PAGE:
Tips for Staining a Wood Deck
By Larry Bilotti
A wood deck is certainly a thing of beauty, but only if it is well-maintained from year to year. If your deck is showing signs of weather and wear, some simple maintenance and a fresh coat of stain or sealer could make it look new again. And the job is one that can easily be accomplished by a do-it-yourselfer in a weekend or two.
Before you begin, remove everything from the deck. You’ll want to sweep the entire surface to remove any leaves, twigs, needles or branches, plus debris lodged between boards. Wash the deck thoroughly with a deck detergent (available at most home centers and hardware stores) and follow manufacturer instructions on best use. Make sure the cleaner you use is specified for your type of deck. A stiff bristle broom will come in handy to remove mildew stains, stubborn dirt and grime.
Once the deck is clean and dry, examine the condition of the wood. Are there any boards that are splintered, loose or raised? If so, they will need to be repaired. Does the wood appear to be highly worn? A light sanding will help revive the wood and raise the grain for better stain absorption.
Tools and materials
- Rubber gloves
- Roller with extension pole
- Rags and drop cloth
1. Choose a weekend that does not have rain in the forecast, and if possible, avoid applying the stain in direct sunlight. (Always test the stain on a small area and let it dry to make certain the color is the one you want.)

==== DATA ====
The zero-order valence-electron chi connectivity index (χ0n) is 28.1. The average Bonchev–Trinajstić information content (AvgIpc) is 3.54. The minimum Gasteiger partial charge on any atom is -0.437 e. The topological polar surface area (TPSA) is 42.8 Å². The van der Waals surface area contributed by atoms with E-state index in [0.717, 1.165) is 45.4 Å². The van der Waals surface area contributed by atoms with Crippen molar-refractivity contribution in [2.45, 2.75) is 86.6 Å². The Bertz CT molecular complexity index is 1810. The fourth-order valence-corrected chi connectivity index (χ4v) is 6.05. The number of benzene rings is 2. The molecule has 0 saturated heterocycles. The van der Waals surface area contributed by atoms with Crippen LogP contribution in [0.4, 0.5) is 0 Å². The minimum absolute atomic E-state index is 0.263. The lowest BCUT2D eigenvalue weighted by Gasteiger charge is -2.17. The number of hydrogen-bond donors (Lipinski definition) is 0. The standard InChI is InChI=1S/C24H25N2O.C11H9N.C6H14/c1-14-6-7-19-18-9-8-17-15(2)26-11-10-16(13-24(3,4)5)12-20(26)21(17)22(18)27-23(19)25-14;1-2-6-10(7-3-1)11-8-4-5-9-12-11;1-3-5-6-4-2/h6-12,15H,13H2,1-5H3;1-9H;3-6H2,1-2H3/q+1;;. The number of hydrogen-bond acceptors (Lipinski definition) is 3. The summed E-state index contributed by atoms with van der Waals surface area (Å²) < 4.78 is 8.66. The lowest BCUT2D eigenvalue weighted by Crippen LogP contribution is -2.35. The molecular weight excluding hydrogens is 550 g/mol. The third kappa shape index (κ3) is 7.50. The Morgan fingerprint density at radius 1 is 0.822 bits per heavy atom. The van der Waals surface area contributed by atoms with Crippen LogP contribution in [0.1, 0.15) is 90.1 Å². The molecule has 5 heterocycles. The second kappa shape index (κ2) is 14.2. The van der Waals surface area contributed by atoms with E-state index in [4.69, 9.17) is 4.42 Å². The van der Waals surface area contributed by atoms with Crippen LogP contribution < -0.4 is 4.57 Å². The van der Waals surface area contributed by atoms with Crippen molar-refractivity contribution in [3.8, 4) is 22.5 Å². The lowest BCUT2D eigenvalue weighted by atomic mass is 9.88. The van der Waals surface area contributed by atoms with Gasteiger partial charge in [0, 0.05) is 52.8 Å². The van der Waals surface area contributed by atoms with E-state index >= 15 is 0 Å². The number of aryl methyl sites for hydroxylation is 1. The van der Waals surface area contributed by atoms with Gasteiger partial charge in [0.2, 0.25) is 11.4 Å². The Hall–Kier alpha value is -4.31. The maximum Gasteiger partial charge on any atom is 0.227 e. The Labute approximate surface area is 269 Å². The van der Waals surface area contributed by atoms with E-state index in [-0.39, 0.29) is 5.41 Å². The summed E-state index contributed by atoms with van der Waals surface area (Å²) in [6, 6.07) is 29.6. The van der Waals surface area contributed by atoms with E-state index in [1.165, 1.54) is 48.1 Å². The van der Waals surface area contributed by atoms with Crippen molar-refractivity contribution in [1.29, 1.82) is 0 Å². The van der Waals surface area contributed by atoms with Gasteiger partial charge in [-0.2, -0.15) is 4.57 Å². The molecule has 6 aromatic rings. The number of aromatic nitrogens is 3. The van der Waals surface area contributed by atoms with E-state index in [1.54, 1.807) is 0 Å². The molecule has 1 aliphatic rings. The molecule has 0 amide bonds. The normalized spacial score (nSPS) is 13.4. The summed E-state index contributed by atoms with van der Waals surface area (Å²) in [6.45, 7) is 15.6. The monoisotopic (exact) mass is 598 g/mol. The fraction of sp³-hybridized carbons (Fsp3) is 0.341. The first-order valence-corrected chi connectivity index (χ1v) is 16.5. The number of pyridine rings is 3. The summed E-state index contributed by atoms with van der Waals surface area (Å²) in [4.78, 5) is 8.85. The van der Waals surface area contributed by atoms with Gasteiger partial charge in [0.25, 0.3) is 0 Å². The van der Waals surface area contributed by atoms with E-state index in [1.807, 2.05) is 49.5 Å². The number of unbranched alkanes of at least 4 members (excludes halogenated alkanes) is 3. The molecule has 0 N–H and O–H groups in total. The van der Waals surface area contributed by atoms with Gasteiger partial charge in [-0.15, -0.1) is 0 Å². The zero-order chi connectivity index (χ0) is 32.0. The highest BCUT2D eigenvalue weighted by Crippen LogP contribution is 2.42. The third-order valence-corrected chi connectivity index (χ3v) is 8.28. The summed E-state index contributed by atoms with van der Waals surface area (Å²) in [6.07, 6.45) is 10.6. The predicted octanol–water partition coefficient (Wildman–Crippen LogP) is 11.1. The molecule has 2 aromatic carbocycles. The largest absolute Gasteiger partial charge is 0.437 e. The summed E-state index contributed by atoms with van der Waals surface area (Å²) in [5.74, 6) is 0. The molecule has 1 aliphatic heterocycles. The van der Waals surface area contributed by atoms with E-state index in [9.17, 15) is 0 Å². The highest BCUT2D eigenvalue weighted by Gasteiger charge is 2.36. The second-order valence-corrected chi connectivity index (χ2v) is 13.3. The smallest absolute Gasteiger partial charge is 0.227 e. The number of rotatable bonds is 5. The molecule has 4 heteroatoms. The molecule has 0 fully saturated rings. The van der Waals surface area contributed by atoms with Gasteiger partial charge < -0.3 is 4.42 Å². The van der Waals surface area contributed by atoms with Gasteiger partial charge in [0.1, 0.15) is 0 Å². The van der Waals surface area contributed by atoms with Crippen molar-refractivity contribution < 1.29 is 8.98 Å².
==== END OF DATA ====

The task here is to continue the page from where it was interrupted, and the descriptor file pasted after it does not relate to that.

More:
2. Using a bristle brush, start by heavily coating the open-end grain of the boards. Then brush two to three boards from one end to the other in long, smooth strokes. To avoid lap marks, make sure that the leading edge remains wet and that wet stain is brushed into wet stain.
3. Apply one coat of stain and wait for it to dry. Remember more stain is not necessarily better. If you over-apply, stain may peel or crack when exposed to moisture, or it may not dry properly. Let the stain dry for at least three days before returning patio furniture to the surface and putting the deck into service.
Seasonal maintenance will continue to keep your wood deck in peak condition. As a general rule of thumb, if your deck repels water, the existing stain or sealer is still performing.
Bob Vila is the home improvement expert widely known as host of TV’s This Old House, Bob Vila’s Home Again, and Bob Vila. Today, Bob continues his mission to help people upgrade their homes and improve their lives with advice online at BobVila.com. His video-rich site offers a full range of fresh, authoritative content – practical tips, inspirational ideas, and more than 1,000 videos from Bob Vila television.
Note: The views and opinions expressed in this article are those of the author and do not necessarily reflect the opinion or position of Zillow.